The humour comes in the form of a long string of dick jokes, peppered with boob jokes, with a side-serving of ass jokes for good measure. The horror is carried out through sometimes effective cinematography and endearingly sloppy special effects. And the action, credited to Yuen Cheung Yan and Philip Ng would be effective if it weren’t limited to very short bursts. And the only protracted fight scene, where Philip Ng and Jiang Luxia lay the smackdown on a corridor full of vampires, is shown through a distorting filter, surely the stupidest decision imaginable considering it could have been one of the film’s few real pleasures. In the end, if the film manages to be just about palatable, it’s because of its cast. Yuen Biao is the straight man here, a bit of a pity considering he’s such a gifted comedic actor, and he fights very little but still, with his gravitas and easy-going charisma he’s a sight for sore eyes. Ronald Cheng does his schtick and Philip Ng demonstrates an welcome sense for physical comedy and unhinged goofiness, while Jiang Luxia finally graduates from playing dour tomboys to playing a dour woman. The four of them actually work quite well together, and to say they deserve a better film is a truism.
Long Story Short : Sifu vs Vampire is a sloppy and crass vampire comedy that manages to entertain thanks to an entertaining quartet of actors. **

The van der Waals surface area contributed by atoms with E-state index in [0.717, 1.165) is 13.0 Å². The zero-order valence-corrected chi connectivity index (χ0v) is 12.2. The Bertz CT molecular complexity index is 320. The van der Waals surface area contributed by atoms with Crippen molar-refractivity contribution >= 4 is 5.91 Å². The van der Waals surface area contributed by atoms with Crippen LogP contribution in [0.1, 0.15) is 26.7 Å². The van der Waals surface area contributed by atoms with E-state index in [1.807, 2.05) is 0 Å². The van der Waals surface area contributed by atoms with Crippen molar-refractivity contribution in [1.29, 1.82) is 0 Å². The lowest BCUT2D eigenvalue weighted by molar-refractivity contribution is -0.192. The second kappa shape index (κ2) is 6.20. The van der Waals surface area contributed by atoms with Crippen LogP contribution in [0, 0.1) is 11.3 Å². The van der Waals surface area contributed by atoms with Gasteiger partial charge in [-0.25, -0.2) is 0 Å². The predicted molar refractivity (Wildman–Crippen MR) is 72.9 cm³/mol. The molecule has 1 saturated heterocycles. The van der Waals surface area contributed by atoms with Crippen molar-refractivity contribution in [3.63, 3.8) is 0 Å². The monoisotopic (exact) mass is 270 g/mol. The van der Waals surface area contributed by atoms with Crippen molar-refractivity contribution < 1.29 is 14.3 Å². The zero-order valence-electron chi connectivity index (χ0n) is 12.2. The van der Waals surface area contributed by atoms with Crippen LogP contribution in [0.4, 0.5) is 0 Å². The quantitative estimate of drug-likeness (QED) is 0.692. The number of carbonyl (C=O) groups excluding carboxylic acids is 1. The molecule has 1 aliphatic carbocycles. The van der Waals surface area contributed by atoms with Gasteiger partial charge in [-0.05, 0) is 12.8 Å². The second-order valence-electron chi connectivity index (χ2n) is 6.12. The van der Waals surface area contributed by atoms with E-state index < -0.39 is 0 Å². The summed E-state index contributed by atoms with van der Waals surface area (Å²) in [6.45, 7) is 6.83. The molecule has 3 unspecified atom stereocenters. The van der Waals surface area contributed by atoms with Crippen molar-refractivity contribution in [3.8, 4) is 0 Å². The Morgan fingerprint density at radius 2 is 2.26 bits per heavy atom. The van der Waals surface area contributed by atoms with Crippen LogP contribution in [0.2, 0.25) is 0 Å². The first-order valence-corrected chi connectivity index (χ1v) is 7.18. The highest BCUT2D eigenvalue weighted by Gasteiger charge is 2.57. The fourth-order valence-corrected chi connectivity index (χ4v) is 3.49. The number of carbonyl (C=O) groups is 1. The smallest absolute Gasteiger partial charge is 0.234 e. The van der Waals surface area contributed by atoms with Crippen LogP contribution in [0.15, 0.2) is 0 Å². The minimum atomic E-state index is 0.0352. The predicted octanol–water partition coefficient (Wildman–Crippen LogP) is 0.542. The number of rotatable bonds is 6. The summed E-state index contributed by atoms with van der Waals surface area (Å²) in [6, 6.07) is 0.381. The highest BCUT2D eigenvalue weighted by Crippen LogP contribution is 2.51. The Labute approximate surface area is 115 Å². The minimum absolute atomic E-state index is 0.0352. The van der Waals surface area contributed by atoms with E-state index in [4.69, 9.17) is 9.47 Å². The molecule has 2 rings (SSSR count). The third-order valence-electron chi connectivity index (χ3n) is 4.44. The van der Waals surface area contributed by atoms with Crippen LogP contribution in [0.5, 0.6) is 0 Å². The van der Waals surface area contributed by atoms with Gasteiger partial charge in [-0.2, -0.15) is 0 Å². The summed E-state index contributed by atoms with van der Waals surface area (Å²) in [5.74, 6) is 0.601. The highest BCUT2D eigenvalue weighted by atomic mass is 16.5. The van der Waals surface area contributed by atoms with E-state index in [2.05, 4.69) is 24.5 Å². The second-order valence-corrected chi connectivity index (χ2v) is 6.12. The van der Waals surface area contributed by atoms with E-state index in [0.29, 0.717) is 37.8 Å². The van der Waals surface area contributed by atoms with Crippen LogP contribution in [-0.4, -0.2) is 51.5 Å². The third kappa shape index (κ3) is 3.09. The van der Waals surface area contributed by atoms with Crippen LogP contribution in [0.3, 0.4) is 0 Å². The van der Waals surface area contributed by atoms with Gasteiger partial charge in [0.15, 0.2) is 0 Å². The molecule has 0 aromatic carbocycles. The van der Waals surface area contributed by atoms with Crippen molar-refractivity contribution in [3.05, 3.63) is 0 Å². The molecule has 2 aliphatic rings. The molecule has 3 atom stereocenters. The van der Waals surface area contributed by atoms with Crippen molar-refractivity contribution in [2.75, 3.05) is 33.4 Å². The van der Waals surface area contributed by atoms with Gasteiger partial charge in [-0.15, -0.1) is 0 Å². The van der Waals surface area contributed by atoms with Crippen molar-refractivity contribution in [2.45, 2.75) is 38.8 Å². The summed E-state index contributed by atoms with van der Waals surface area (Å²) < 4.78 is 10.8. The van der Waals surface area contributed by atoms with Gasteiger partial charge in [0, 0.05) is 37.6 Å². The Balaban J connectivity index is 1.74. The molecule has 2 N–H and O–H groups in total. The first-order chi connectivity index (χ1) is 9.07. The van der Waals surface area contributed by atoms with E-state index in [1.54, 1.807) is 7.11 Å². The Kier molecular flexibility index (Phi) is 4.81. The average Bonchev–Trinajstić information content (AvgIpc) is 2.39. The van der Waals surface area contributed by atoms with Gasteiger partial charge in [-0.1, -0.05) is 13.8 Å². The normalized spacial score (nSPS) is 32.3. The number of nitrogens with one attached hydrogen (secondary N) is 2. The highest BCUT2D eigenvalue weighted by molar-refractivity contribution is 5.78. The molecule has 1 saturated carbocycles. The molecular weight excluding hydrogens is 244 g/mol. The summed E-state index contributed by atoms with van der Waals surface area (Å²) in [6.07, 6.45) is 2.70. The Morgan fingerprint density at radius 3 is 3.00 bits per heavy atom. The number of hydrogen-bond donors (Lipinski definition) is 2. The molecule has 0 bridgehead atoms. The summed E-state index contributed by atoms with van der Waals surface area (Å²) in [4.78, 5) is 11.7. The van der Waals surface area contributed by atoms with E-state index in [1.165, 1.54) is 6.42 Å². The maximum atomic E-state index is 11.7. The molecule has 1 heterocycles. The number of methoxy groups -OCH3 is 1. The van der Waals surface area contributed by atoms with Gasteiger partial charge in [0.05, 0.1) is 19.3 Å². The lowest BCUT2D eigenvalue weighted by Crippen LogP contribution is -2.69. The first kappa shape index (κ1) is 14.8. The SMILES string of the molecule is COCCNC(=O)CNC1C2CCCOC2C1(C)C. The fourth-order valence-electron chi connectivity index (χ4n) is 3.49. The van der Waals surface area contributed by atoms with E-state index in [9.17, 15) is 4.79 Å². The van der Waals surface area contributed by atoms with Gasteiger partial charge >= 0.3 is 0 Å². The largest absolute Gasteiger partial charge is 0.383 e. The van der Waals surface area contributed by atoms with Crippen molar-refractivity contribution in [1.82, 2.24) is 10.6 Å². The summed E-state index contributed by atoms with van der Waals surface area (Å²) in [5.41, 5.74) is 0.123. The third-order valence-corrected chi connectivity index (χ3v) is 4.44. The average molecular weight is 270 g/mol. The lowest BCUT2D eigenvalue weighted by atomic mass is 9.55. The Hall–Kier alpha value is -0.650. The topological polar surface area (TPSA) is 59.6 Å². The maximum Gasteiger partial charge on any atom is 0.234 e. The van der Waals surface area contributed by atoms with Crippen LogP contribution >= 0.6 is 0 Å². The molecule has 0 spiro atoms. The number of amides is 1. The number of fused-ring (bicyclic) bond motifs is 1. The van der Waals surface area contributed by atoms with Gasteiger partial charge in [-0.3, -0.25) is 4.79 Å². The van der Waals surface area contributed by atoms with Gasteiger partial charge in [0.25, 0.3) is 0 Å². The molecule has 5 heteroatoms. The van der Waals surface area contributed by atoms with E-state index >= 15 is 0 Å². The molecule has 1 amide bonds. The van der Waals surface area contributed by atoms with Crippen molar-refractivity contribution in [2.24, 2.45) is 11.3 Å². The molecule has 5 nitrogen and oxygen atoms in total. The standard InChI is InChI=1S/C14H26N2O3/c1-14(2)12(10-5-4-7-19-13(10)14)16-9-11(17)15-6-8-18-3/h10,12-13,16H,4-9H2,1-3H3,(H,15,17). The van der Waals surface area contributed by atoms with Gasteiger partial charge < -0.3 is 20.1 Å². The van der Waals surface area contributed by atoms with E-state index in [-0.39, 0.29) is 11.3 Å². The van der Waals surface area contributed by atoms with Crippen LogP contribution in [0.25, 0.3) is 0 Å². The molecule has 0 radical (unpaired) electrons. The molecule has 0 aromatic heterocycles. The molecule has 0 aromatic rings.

Posted by LP Hugo on June 23, 2015
Niu Chaoyang’s Lovers & Movies is one of those all-star Valentines Day cash-ins based on the blueprint of Gary Marshall’s Valentines Day : criss-crossing love stories across generations, played out by a few stars out for an easy paycheck. And so here we have a fifty-something woman (Kara Hui), who finds out her husband (Simon Yam) is having an affair, while her son is getting into bad ways and pushing away his girlfriend. Also, a cab driver (Francis Ng) is in love with a dance teacher (Yu Nan), whose five year-old son needs snow to win over a girl he likes at school. And a fangirl (Gulnazar) gets to meet her heartthrob idol (Kim Bum), after which they fall in love. It all unfolds in impossibly trite fashion, as platitudes about love are spoken in every scene over a treacly score, and grand romantic gestures are performed in ways that are often actually more creepy than endearing : witness Gulnazar barging in on a film scene being shot in a studio by the man she loves, by jumping off a wall, strapped on cables, with a red streamer that says ‘I love you’. Someone call the cops. The cast, which could have saved the film, is too uneven to manage that. Kara Hui and Yu Nan valiantly try to make unlikable characters worth sticking with, but Francis Ng expresses most emotions by smiling weirdly, and Simon Yam gives a performance so listless he probably took this film as a break from acting. And out of decency, let’s not mention the rest of the cast. *1/2
Posted by LP Hugo on June 22, 2015